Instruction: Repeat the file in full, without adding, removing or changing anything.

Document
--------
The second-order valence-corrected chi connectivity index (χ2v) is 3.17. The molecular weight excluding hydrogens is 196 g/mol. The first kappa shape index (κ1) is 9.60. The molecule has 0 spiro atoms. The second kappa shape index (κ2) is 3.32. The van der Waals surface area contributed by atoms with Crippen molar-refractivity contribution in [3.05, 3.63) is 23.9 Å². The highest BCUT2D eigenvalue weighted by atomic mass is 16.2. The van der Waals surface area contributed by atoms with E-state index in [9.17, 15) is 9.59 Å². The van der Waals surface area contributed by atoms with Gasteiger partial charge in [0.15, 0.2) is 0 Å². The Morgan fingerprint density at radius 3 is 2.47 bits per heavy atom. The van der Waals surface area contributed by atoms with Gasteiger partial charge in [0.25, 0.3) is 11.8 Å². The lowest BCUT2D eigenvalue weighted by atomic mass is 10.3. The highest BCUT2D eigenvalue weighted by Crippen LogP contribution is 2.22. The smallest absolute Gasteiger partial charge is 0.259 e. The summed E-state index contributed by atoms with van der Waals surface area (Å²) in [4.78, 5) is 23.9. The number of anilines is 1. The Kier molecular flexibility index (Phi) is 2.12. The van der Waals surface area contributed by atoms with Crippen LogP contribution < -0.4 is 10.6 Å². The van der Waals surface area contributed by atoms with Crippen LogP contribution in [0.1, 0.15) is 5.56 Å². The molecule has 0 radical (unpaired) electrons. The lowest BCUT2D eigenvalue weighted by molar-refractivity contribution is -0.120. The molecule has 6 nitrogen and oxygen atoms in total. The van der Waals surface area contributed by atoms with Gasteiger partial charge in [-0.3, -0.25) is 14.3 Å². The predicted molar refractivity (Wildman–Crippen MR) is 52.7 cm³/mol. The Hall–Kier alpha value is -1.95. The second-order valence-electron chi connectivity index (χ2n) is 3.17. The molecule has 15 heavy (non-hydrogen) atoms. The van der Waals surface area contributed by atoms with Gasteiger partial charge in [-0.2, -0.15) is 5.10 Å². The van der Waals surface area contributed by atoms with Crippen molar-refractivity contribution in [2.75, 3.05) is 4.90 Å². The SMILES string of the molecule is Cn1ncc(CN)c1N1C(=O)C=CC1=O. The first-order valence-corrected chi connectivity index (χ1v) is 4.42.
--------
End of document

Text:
The second-order valence-corrected chi connectivity index (χ2v) is 3.17. The molecular weight excluding hydrogens is 196 g/mol. The first kappa shape index (κ1) is 9.60. The molecule has 0 spiro atoms. The second kappa shape index (κ2) is 3.32. The van der Waals surface area contributed by atoms with Crippen molar-refractivity contribution in [3.05, 3.63) is 23.9 Å². The highest BCUT2D eigenvalue weighted by atomic mass is 16.2. The van der Waals surface area contributed by atoms with E-state index in [9.17, 15) is 9.59 Å². The van der Waals surface area contributed by atoms with Gasteiger partial charge in [0.15, 0.2) is 0 Å². The Morgan fingerprint density at radius 3 is 2.47 bits per heavy atom. The van der Waals surface area contributed by atoms with Gasteiger partial charge in [0.25, 0.3) is 11.8 Å². The lowest BCUT2D eigenvalue weighted by atomic mass is 10.3. The highest BCUT2D eigenvalue weighted by Crippen LogP contribution is 2.22. The smallest absolute Gasteiger partial charge is 0.259 e. The summed E-state index contributed by atoms with van der Waals surface area (Å²) in [4.78, 5) is 23.9. The number of anilines is 1. The Kier molecular flexibility index (Phi) is 2.12. The van der Waals surface area contributed by atoms with Crippen LogP contribution < -0.4 is 10.6 Å². The van der Waals surface area contributed by atoms with Crippen LogP contribution in [0.1, 0.15) is 5.56 Å². The molecule has 0 radical (unpaired) electrons. The lowest BCUT2D eigenvalue weighted by molar-refractivity contribution is -0.120. The molecule has 6 nitrogen and oxygen atoms in total. The van der Waals surface area contributed by atoms with Gasteiger partial charge in [-0.3, -0.25) is 14.3 Å². The predicted molar refractivity (Wildman–Crippen MR) is 52.7 cm³/mol. The Hall–Kier alpha value is -1.95. The second-order valence-electron chi connectivity index (χ2n) is 3.17. The molecule has 15 heavy (non-hydrogen) atoms. The van der Waals surface area contributed by atoms with Gasteiger partial charge in [-0.2, -0.15) is 5.10 Å². The van der Waals surface area contributed by atoms with Crippen molar-refractivity contribution in [2.75, 3.05) is 4.90 Å². The SMILES string of the molecule is Cn1ncc(CN)c1N1C(=O)C=CC1=O. The first-order valence-corrected chi connectivity index (χ1v) is 4.42.